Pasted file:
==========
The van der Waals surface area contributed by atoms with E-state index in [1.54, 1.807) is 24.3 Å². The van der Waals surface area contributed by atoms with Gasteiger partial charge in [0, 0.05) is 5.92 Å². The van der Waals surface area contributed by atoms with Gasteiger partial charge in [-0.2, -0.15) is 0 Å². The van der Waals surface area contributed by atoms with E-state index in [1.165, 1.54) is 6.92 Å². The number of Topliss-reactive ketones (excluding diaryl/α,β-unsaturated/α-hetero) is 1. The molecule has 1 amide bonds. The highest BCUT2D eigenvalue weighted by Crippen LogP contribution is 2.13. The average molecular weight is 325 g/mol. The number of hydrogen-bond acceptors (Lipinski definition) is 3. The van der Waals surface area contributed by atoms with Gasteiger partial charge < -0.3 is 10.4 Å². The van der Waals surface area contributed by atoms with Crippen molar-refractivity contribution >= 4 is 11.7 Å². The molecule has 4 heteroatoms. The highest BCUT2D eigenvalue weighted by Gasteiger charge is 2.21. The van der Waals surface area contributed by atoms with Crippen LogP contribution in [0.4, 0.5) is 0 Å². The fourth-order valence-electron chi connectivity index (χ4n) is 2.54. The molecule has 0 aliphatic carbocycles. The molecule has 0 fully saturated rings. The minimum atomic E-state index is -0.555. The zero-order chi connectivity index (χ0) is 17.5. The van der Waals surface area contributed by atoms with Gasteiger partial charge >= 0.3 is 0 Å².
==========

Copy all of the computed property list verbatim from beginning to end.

The van der Waals surface area contributed by atoms with E-state index in [1.54, 1.807) is 24.3 Å². The van der Waals surface area contributed by atoms with Gasteiger partial charge in [0, 0.05) is 5.92 Å². The van der Waals surface area contributed by atoms with Gasteiger partial charge in [-0.2, -0.15) is 0 Å². The van der Waals surface area contributed by atoms with E-state index in [1.165, 1.54) is 6.92 Å². The number of Topliss-reactive ketones (excluding diaryl/α,β-unsaturated/α-hetero) is 1. The molecule has 1 amide bonds. The highest BCUT2D eigenvalue weighted by Crippen LogP contribution is 2.13. The average molecular weight is 325 g/mol. The number of hydrogen-bond acceptors (Lipinski definition) is 3. The van der Waals surface area contributed by atoms with Gasteiger partial charge < -0.3 is 10.4 Å². The van der Waals surface area contributed by atoms with Crippen molar-refractivity contribution >= 4 is 11.7 Å². The molecule has 4 heteroatoms. The highest BCUT2D eigenvalue weighted by Gasteiger charge is 2.21. The van der Waals surface area contributed by atoms with Crippen LogP contribution in [0.4, 0.5) is 0 Å². The fourth-order valence-electron chi connectivity index (χ4n) is 2.54. The molecule has 0 aliphatic carbocycles. The molecule has 0 fully saturated rings. The minimum atomic E-state index is -0.555. The zero-order chi connectivity index (χ0) is 17.5. The van der Waals surface area contributed by atoms with Gasteiger partial charge >= 0.3 is 0 Å².